Racism and prejudice are good at hiding behind impressive-sounding argument. The one giving such arguments sounds smart and likely indignant at the “real wrongs.” They think they are the ones fighting for truth and justice. We saw the same pattern after the killing of George Floyd in 2020. After an initial sense of outrage, the machine of rationalization and white supremacy took over. Indeed, in the end, the quest for racial justice probably lost ground. The real injustice, the real evil, the predictable backlash says, is “CRT,” “critical race theory.” [4] How dare someone suggest that whites are racist or that whites are somehow privileged in society? 

It is distraction. And so the initial injustice is forgotten in a sea of pretend righteousness, with the white church on the front lines. In the end, someone put it well at that time. "If you want to know what you would have done during the Civil Rights era, you are doing it now."

The concept of equity is a third principle. Equal opportunity is a great concept, but it is only as helpful as it is truly available. You can tell me I am free to get a job, but if I do not have a ride, I do not really have the same opportunity as someone with a car. The concept of equity is the notion that truly equal opportunity may involve more empowerment for some than for others. The application of the idea can be complicated to be sure. Sometimes we create more problems trying to fix something than were there in the first place. But the goal remains.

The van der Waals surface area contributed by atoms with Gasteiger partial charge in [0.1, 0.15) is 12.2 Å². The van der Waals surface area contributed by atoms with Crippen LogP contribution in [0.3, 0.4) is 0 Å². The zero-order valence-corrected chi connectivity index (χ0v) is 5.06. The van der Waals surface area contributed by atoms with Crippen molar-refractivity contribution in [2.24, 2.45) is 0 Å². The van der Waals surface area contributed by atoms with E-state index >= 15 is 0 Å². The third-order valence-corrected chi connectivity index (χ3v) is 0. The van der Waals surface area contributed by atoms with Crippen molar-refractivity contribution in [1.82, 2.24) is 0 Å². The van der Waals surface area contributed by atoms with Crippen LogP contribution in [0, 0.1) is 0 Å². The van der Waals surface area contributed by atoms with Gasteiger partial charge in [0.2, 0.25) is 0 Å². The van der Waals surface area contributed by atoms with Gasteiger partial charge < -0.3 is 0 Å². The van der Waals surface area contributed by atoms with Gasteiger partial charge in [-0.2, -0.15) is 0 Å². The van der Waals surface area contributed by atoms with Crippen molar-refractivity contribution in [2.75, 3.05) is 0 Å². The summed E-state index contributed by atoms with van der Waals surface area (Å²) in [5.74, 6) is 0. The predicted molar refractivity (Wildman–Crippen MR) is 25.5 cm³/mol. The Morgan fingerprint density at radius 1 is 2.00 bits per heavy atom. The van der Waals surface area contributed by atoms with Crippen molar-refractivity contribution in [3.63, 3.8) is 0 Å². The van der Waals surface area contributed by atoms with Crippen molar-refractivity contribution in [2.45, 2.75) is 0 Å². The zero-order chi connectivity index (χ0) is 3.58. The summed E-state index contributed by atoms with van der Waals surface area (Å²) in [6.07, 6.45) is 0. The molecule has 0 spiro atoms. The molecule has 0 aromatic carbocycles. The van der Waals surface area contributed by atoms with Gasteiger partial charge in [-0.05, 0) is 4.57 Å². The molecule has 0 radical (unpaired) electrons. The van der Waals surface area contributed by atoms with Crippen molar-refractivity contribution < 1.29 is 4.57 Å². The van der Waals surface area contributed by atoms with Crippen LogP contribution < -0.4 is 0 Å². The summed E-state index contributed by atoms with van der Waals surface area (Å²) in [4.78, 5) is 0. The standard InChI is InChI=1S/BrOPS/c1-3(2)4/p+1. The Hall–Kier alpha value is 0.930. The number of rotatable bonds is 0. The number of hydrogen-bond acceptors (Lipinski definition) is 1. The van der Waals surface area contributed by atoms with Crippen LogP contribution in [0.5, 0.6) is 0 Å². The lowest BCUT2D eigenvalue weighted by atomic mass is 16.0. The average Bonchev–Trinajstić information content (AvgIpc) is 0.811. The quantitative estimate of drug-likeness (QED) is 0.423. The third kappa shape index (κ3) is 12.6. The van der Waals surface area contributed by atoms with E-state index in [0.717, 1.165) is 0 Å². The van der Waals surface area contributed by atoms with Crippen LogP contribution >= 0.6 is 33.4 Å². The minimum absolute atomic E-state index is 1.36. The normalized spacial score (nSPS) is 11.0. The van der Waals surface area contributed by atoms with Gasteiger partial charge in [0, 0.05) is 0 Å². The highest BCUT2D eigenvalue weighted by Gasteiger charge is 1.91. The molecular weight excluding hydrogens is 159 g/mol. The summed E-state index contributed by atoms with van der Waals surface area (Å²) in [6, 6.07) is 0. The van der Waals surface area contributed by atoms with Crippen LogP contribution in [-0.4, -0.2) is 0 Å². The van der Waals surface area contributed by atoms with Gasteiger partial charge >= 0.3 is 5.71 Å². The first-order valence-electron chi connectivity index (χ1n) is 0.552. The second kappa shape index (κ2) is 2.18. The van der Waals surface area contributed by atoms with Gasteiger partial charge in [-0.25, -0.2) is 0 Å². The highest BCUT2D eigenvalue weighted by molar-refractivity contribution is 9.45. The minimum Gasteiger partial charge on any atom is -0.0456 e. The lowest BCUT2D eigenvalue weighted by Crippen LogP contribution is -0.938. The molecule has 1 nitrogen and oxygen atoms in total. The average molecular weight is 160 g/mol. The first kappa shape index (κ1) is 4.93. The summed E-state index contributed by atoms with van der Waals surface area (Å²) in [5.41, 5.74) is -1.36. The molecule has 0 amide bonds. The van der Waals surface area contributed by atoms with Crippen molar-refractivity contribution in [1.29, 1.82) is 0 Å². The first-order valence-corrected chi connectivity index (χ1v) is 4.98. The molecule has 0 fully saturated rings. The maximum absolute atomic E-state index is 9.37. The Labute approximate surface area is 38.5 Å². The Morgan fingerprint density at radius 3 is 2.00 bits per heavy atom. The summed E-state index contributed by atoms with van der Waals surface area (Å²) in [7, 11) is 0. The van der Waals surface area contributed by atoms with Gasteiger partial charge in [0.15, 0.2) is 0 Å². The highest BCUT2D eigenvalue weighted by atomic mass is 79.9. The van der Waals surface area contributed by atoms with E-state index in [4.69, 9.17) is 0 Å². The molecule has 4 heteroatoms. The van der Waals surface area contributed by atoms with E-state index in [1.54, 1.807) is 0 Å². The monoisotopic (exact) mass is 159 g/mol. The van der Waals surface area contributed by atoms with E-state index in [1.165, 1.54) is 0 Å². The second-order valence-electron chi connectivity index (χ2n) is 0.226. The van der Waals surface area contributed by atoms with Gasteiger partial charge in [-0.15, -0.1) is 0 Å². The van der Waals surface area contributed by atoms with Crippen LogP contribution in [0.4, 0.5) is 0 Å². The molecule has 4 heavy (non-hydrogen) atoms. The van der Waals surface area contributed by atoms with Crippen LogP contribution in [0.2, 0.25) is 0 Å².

This was a fundamental principle of Jesus’ earthly ministry. “Those who are well have no need of a physician but those who are sick” (e.g., Luke 5:31). Women in Jesus’ day were not full members of society. Jesus elevated them. The “poor” of Jesus’ day were not just those who could not feed or support themselves, they were individuals displaced from where they were supposed to be in society. Those with skin diseases were on the margins of society. Jesus gave them re-entry. And the same went for the demon-possessed—their problems went beyond the spiritual.